Why a guy with 15 mobile phones still has a landline

Mark Garrison Jul 8, 2014
HTML EMBED:
COPY

Why a guy with 15 mobile phones still has a landline

Mark Garrison Jul 8, 2014
HTML EMBED:
COPY

A new survey from the Centers for Disease Control and Prevention finds that 41% of American homes are mobile phone only. That number is on the rise, but not climbing nearly as fast as it once was. Landline cord cutting seems to be at a plateau.

“For most of the past decade, the rate has been increasing by 4 or 5 percentage points,” explains Stephen Blumberg, lead author of the report from the CDC’s National Center for Health Statistics. “In the past year, that rate of increase has slowed. The increase was only 2.8 percentage points.”

Nobody is predicting a landline renaissance. Weston Henderek, who tracks wireless use for market research firm Current Analysis, thinks cord-cutting will march on, but probably not as fast as it had been going.

“We’ve picked all the low-hanging fruit, if you will,” Henderek says. “A large percentage of the people that wanted to cut the cord already have.”

It’s not just nostalgia that keeps some people hanging on. Many homes need a landline because of poor cell phone reception in their area. Others have home phones bundled with their cable and Internet packages.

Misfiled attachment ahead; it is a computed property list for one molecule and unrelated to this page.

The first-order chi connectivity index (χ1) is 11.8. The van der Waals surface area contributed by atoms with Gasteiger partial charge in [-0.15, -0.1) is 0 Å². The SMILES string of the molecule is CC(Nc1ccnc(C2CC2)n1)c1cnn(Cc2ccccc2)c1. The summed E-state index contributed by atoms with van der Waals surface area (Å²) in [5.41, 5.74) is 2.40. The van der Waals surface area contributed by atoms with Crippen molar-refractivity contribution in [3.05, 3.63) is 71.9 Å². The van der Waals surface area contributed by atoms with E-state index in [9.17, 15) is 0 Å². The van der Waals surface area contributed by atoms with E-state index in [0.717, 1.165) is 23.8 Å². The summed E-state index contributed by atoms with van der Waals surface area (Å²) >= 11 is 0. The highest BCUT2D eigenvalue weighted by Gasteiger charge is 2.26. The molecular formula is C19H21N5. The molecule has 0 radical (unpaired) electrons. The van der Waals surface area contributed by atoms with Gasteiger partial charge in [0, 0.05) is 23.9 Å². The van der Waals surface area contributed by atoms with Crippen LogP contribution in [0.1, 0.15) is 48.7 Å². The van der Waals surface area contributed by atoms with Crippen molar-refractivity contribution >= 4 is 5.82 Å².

Even some mobile phone analysts still have landlines. Alongside some 15 mobile phones in his home, Henderek has a trusty old landline. His home security system requires it.

We’re here to help you navigate this changed world and economy.

Our mission at Marketplace is to raise the economic intelligence of the country. It’s a tough task, but it’s never been more important.

In the past year, we’ve seen record unemployment, stimulus bills, and reddit users influencing the stock market. Marketplace helps you understand it all, will fact-based, approachable, and unbiased reporting.

Generous support from listeners and readers is what powers our nonprofit news—and your donation today will help provide this essential service. For just $5/month, you can sustain independent journalism that keeps you and thousands of others informed.